“For most of them, getting tenure is a sort of Holy Grail: it represents status and financial stability,” explains Gilbert, implying that tenured participants should theoretically be happier than their unlucky colleagues.
Well, no: happiness levels reported by participants were approximately the same for everyone, whether awarded the coveted position or not. However, when each was previously asked to estimate how much happiness this accomplishment would give them, they all significantly overestimated it, both in terms of intensity and longevity, wrongly imagining that the satisfaction of such an achievement would not only be more intense but also that it would last longer.
When it comes time to set our objectives, the problem is not so much our lack of willingness but rather our lack of lucidity…
The problem, according to Gilbert, is that these durability forecasts are precisely what we use to plan our lives and choose our objectives. “People invest in monogamous relationships, stick to sensible diets, pay for vaccinations, raise children, invest in stocks, and eschew narcotics because they recognise that maximising their happiness requires that they consider not only how an event will make them feel at first but, more importantly, how long those feelings can be expected to endure.”
In other words, when we want something, we can provide ourselves with the means to do so. The problem is that what we are pursuing may be the wrong quarry. In even simpler terms, when it comes time to set our objectives, the problem is not so much our lack of willingness but rather our lack of lucidity…
So how can we set “good” objectives?
Well, by choosing objectives that will be gratifying to pursue in and of themselves, whether you achieve certain results or not. By choosing options that do not require us to mortgage our present in hope of a better future, which we believe will start once we have finally achieved our goal.
In other words, by choosing studies, a career, or a project at least as much for what they will bring us in the present as what we expect they will in the future. Because if winning Wimbledon or Roland Garros will not make you lastingly happier, you may as well draw satisfaction from training and playing. Or at least find a certain meaning in it.
And that was Agassi’s very problem. “I hate tennis, and always have,” he writes multiple times in his autobiography. Tennis was not his choice, but rather his father’s, who forced him to play from an extremely young age. This is why for many years, the young Agassi was unhappy with his life — and he showed his frustration the only ways he could, with colourful sneakers, denim shorts and an explosive temper, even in his moments of glory.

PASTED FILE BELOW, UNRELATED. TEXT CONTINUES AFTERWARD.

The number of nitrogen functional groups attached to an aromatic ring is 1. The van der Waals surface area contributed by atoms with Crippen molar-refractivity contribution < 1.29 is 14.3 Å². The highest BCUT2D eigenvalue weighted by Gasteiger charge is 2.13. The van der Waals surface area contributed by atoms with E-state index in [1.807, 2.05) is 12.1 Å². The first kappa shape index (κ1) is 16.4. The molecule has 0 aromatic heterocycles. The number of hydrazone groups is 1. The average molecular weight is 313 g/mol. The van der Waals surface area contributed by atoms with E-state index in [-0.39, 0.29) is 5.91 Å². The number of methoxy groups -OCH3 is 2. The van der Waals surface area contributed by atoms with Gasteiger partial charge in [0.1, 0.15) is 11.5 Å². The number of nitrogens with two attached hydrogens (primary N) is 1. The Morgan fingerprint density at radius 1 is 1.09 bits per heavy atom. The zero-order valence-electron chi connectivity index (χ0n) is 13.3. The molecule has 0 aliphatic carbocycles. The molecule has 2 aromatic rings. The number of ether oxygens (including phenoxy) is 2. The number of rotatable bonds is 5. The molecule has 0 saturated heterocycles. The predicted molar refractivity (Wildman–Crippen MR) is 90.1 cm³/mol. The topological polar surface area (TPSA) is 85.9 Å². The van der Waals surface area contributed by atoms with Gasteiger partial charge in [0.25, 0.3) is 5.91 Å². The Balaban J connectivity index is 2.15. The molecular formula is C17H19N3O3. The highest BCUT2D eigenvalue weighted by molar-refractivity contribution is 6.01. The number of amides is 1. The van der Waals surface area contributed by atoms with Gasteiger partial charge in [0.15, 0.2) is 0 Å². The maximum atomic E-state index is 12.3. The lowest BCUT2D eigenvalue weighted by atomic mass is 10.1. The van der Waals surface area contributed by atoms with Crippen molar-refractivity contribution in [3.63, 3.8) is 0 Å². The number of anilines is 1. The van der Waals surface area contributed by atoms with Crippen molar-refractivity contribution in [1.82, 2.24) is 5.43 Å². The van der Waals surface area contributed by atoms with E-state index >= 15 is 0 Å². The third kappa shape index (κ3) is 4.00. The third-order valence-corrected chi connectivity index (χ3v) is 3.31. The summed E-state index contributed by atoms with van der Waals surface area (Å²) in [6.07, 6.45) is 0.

And then one day, when he had hit rock bottom and was getting ready to withdraw from the tennis circuit (losing all his games, no longer in the top 100, doing drugs, and going through a divorce), he chose to continue.
And he chose tennis. Because deep down, he knew he could do better. “I hated tennis more than ever. But I hated myself more. I said to myself, you hate tennis, so what? (…) To do what you hate, but doing it well and with drive, maybe that’s the goal,” he describes in his memoirs when revisiting this episode in 1997.
From that point on, his approach and behaviour changed. He slowly climbed back up the hill, participating in back-to-back tournaments. And he ended up winning the French Open in 1999, at the age of 29, five years after his Wimbledon victory. But this time, winning tasted different.
“I lift my arms to the sky and my racquet falls to the ground. I cry. I put my head in my hands. I am terrified to see how good it feels. Winning is not meant to feel so good. Winning is not meant to be so important. But it is. I can’t hold myself back, I am crazy with joy and gratitude (…). I walk off the court, blowing kisses in all directions, something that comes straight from the heart, my way of expressing the gratitude rising in me, an emotion that seems to be at the source of all others. I promise that from now on, that’s what I’ll do: whether I win or lose, I will blow kisses to every corner of the world, to thank everyone,” he writes in his biography.
Tennis is no longer his burden but rather his choice, so he starts to like it. And winning is no longer the sole objective of his efforts: it is a reward and a privilege.
Following his victory at Roland Garros, Agassi was a finalist at Wimbledon (losing the title to Pete Sampras), and then won the US Open shortly after, ending up as the world no. 1. That same year, he started his relationship with Steffi Graff, to who he is still married.
He continued playing until he was one of the oldest players on the circuit, finally retiring at 36 due to back problems.
What’s the point of learning to play the lyre if you’re going to die?” asked the prisoner sharing a cell with Socrates, shortly before his execution. “The point is playing the lyre before I die,” replied the philosopher.
Sometimes, joy is the right choice. Nadal, Federer, and Djokovic must surely know something about that.
This article was first published on Medium.